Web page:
China moves to increase US agriculture goods to assuage phase one deal concerns

Source:Global Times Published: 2020/2/16 14:43:40

Live chickens are on sale at a market in Shanghai, east China, May 1, 2014. Shanghai resumed the live poultry trade starting from Thursday. (Xinhua/Lai Xinlin)

China on Saturday moved again to pave the way for increasing the purchasing of agricultural products from the US by lifting a ban on American poultry products.

The move is to assuage concerns over the implementation of the phase one trade deal between the two countries as the outbreak of the deadly coronavirus has clouded it. 

After a series of risk assessments, China decided to further allow the import of poultry products from the US that meet China's laws and regulations, a statement from China's General Administration of Customs said on Saturday.

The effort is believed to be an extension of a decision in November 2019 to lift a nearly five-year ban on US poultry meat, which, experts say, is conducive to China's rising shopping of US agricultural products as agreed in the phase one deal and also to meet a growing demand in the domestic market.

"To further expand poultry imports from the US is in line with both the phase one trade deal and the domestic market demand," said Jiao Shanwei, editor-in-chief of, a website specializing in grain news.

In the phase one trade deal signed last month, China agreed to increase imports of US agricultural and other goods by about $200 billion over the next two years. But as the country continues to battle the coronavirus epidemic that has brought the country to a near standstill, many people have raised concerns about China's willingness and ability to meet that goal. 

Chinese officials and analysts have maintained that China will be able to fulfill its commitment once the epidemic is over and has so far refrained from revoking a disaster clause in the agreement to consult with US officials.

Chinese Foreign Minister Wang Yi said in an interview with Reuters over the weekend that China will honor its promises. "Whatever we have agreed to, we will make it happen," said Wang, adding that China's massive market will rebound after the epidemic ends.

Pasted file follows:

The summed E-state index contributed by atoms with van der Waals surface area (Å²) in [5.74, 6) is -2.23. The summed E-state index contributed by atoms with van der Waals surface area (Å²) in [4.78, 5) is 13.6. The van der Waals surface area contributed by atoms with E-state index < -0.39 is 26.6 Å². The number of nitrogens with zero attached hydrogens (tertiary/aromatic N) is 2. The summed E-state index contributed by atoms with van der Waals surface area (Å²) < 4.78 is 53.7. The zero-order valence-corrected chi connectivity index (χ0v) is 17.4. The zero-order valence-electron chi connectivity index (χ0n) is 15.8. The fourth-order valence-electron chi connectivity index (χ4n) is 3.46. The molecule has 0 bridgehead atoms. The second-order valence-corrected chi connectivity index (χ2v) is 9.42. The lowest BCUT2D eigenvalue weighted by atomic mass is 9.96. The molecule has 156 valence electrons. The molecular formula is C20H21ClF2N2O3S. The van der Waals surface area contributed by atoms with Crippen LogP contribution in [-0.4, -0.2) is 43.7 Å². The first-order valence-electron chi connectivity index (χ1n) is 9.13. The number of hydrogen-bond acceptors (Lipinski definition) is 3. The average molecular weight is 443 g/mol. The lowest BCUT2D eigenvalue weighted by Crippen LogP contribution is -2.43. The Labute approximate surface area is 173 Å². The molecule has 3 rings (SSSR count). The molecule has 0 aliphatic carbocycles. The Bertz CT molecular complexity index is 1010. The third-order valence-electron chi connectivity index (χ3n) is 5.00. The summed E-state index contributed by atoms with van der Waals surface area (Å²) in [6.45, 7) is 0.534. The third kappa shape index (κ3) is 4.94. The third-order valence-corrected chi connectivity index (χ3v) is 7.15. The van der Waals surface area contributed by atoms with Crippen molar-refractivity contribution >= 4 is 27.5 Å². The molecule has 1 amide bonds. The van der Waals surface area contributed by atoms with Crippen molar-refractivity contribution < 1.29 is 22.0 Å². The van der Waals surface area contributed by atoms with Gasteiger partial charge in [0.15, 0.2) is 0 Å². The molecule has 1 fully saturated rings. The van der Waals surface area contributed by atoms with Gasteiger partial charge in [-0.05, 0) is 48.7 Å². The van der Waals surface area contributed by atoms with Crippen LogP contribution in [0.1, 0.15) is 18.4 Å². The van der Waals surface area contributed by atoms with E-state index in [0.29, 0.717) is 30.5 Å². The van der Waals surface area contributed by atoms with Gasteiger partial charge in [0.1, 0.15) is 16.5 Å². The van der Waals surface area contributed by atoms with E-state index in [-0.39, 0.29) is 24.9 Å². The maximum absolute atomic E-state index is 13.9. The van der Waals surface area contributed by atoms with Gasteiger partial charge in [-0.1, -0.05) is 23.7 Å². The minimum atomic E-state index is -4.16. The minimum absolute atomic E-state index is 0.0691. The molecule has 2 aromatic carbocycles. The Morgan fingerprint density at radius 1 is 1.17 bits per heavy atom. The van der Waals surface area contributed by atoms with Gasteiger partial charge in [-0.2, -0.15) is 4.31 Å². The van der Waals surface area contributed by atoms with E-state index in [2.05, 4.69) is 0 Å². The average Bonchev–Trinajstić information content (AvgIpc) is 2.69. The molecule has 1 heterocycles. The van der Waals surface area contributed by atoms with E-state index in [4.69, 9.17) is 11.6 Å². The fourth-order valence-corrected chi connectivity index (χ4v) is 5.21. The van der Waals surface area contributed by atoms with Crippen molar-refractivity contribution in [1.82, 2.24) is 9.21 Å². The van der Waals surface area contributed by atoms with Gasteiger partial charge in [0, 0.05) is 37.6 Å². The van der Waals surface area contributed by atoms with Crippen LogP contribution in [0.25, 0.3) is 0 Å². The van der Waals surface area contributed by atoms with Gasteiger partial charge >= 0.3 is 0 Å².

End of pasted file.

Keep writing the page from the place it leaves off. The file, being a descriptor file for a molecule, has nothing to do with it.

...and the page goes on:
Wang said that the US is now bringing in new difficulties to the implementation of the agreement by comprehensively restricting bilateral personnel exchanges, and he stressed that the US should consider how to avoid unnecessary trade and personnel restrictions along with the WHO's recommendation.

"China will keep its promises in the phase one trade deal, and the US should fulfill its part too," Wang said.

There is also an immediate growing demand in China for poultry imports as the poultry breeding sector in China has been taking a hit by the outbreak of novel coronavirus pneumonia (COVID-19) due to transport cutting-off and fodder shortage, Jiao said.

Nearly every part of the industry chain has been impacted under such conditions and may further push up the meat prices, according to Jiao.

Expanding imports could relieve pressure on the supply side to some extent, but the urgent task is to contain the virus and resume production as soon as possible because China's meat consumption primarily depends on domestic supply.

China had seen surging pork prices brought about by the African swine fever (ASF) in 2019, and has been rolling out measures to assist farmers to resume production while expanding imports of meat to help increase supply, including pork, beef and poultry.

In November 2019, the country removed some restrictions on US poultry imports after a nearly five-year ban due to the outbreak of the bird flu, according to media reports.

According to data from the General Administration of Customs, China imported 2.1 million tons of pork in 2019, which surged 75 percent year-on-year. 

Global Times


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